WITHIN ten years, a significant number of existing Catholic parishes in the Diocese of Ossory, will be without a full-time priest. Not so long ago, the diocese boasted 140 clerics and that number is now down to 65 and will shrink further with a number of senior clerics expected to step down in the next two years.
The lack of vocations is already beginning to bite with less Masses, especially in rural areas with only one person in the last seven years opting for life in the clergy
And the failure of the Vatican to appoint a new Bishop in the adjacent Diocese of Kildare and Leighlin has fuelled speculation that the current Bishop of Ossory, Dr Seamus Freeman will be asked to take over the diocese that includes Paulstown, Graignamanagh, all of Co Carlow, Co. Kildare and parts of Co. Offaly.
Church leaders in Rome have already signalled in an official report from Rome that they want less dioceses in Ireland to take account of the falling number of practising Catholics.
Change has already been forced upon the diocese with the death of the popular parish priest of Windgap-Tullahought, Fr Martin Cleere. His duties have been take over by the parish priest of the adjoining parish, Dunamaggin, Fr Nicholas Flavin and there are no imminent plans for a replacement in Windgap.
And an important meeting for all those living in Windgap parish will take place in the Parish Hall tonight (Wednesday) at 8pm. With no priest in situ and the declining numbers of priests, the agenda will cover planning parish activities and the frequency and number of Masses in the years ahead.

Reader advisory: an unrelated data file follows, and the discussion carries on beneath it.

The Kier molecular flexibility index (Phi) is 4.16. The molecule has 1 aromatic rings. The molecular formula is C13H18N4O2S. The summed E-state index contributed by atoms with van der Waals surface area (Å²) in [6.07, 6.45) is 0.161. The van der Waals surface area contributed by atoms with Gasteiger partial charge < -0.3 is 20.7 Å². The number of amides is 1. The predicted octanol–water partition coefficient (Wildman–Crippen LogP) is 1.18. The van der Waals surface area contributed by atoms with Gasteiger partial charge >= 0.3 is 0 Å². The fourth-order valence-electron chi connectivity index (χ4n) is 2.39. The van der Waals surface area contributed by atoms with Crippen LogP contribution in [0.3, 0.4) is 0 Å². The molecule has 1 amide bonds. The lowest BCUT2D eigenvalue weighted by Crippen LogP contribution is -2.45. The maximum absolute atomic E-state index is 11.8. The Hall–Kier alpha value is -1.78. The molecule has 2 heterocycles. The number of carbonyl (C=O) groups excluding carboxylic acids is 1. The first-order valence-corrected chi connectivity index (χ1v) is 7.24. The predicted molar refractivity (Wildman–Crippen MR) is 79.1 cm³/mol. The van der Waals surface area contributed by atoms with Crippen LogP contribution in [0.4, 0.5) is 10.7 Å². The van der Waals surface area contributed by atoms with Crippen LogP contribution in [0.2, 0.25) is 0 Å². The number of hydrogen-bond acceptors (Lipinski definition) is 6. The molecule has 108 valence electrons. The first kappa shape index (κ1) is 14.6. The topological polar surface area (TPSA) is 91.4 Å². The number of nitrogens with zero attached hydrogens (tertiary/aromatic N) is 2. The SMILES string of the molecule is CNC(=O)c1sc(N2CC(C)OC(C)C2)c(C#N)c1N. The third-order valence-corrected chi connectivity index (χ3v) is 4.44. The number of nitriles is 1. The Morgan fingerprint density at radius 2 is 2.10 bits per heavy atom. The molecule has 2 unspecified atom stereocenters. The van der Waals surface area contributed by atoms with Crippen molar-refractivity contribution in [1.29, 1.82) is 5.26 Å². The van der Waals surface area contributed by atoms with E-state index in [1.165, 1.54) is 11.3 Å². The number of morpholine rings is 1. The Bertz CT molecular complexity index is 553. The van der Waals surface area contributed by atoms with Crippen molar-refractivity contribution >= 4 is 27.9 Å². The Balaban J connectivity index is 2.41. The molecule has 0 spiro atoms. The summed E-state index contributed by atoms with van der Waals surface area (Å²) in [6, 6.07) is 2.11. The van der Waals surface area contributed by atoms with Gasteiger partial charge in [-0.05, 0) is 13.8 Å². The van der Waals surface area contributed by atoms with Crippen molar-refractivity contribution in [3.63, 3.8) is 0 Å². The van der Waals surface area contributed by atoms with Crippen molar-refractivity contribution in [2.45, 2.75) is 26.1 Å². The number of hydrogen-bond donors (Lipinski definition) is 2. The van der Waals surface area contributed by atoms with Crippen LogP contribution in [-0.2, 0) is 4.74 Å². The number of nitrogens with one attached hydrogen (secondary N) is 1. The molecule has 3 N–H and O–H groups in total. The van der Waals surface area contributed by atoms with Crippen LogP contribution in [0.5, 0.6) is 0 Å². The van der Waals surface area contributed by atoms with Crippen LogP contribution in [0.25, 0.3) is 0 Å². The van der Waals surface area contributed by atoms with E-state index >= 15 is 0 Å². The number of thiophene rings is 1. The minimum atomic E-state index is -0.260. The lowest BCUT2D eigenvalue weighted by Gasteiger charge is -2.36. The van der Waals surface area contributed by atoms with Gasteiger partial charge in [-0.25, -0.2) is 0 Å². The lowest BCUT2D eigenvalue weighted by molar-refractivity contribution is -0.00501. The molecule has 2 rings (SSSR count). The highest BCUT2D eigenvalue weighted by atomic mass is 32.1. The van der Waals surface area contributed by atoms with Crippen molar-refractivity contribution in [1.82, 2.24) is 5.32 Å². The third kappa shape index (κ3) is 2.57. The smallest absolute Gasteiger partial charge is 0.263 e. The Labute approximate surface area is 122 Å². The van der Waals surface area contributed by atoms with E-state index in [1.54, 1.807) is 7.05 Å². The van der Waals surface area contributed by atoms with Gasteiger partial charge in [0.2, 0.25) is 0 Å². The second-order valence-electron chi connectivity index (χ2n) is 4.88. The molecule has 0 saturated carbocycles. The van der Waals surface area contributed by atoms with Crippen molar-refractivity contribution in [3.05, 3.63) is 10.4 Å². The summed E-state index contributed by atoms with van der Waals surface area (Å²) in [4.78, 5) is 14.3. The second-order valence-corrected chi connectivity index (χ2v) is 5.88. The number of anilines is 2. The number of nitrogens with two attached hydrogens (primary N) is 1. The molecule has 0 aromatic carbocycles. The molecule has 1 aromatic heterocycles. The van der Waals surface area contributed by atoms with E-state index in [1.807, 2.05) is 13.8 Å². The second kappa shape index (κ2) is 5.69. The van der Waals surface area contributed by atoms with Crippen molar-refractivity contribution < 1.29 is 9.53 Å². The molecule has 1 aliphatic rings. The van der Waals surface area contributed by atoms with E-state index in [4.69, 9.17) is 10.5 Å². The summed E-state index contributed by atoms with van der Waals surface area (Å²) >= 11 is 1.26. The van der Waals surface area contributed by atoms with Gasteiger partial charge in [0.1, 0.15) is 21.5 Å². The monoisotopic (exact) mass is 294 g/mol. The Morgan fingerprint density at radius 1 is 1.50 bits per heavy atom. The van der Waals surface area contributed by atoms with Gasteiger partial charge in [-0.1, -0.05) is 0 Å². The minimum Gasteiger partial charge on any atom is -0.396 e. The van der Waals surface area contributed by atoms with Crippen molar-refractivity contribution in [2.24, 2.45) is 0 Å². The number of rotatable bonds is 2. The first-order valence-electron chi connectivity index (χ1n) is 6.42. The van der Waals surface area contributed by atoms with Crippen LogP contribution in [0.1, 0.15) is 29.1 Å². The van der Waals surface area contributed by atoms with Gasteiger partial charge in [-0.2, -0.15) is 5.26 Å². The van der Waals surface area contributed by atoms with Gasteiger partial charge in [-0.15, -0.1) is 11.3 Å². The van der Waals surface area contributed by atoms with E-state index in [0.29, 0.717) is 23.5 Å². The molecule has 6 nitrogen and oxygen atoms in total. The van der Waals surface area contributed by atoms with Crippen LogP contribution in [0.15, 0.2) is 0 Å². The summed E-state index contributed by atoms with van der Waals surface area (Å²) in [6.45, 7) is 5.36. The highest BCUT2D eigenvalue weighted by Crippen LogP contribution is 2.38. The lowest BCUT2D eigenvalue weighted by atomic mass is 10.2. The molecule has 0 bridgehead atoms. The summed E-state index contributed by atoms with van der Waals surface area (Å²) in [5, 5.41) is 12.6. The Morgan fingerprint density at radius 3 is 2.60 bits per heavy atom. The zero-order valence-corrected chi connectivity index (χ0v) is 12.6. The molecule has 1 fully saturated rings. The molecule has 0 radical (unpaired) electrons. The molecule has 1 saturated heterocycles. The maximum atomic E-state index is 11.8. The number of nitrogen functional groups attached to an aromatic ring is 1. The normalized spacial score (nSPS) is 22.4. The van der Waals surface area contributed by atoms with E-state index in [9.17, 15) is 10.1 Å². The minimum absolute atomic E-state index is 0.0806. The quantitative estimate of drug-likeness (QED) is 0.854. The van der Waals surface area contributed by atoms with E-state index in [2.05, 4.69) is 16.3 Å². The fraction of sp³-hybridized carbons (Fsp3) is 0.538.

The Bishop has already consulted with the clergy under him and a plan of action is currently bring drafted which will be unveiled later in the year.
And where pastoral councils have been set up, these too have been consulted by Dr Freeman and are drawing up their own proposals for a greater involvement in official duties by lay members of the parishes involved.
A senior figure in the diocese said that Catholics would see a difference in the way parishes are administered from now on. It is certain that parishes like St Canice’s and St Mary’s in the city will work more closely to maximise resources and offer as many Masses as possible.
However, no parish will lose its identity and that is one of the major pillars of any new plan.
Visits to sick people and those resident in nursing homes is also being examined with a greater role expected for Ministers of the Eucharist. And the possibility of priests from other countries coming to Ossory is also on the cards.